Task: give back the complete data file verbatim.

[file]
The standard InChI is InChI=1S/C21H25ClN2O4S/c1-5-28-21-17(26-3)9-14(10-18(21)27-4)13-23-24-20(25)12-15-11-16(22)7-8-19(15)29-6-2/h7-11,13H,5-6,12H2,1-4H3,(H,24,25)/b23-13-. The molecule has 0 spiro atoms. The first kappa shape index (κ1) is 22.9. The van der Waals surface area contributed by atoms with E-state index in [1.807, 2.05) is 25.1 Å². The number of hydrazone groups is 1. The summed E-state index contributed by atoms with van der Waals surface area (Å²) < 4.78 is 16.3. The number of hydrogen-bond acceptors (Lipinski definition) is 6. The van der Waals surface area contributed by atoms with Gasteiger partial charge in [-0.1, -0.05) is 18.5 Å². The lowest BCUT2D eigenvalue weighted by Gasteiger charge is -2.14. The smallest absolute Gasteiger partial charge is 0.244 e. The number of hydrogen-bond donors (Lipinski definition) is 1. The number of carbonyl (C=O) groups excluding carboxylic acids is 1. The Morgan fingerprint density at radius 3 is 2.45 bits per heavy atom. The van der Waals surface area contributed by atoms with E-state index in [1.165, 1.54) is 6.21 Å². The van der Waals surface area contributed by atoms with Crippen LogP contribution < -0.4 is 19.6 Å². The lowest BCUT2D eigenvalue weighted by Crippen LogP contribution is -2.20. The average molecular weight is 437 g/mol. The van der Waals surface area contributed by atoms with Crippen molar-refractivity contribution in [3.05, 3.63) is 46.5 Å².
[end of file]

The standard InChI is InChI=1S/C21H25ClN2O4S/c1-5-28-21-17(26-3)9-14(10-18(21)27-4)13-23-24-20(25)12-15-11-16(22)7-8-19(15)29-6-2/h7-11,13H,5-6,12H2,1-4H3,(H,24,25)/b23-13-. The molecule has 0 spiro atoms. The first kappa shape index (κ1) is 22.9. The van der Waals surface area contributed by atoms with E-state index in [1.807, 2.05) is 25.1 Å². The number of hydrazone groups is 1. The summed E-state index contributed by atoms with van der Waals surface area (Å²) < 4.78 is 16.3. The number of hydrogen-bond acceptors (Lipinski definition) is 6. The van der Waals surface area contributed by atoms with Gasteiger partial charge in [-0.1, -0.05) is 18.5 Å². The lowest BCUT2D eigenvalue weighted by Gasteiger charge is -2.14. The smallest absolute Gasteiger partial charge is 0.244 e. The number of hydrogen-bond donors (Lipinski definition) is 1. The number of carbonyl (C=O) groups excluding carboxylic acids is 1. The Morgan fingerprint density at radius 3 is 2.45 bits per heavy atom. The van der Waals surface area contributed by atoms with E-state index in [1.165, 1.54) is 6.21 Å². The van der Waals surface area contributed by atoms with Crippen LogP contribution < -0.4 is 19.6 Å². The lowest BCUT2D eigenvalue weighted by Crippen LogP contribution is -2.20. The average molecular weight is 437 g/mol. The van der Waals surface area contributed by atoms with Crippen molar-refractivity contribution in [3.05, 3.63) is 46.5 Å².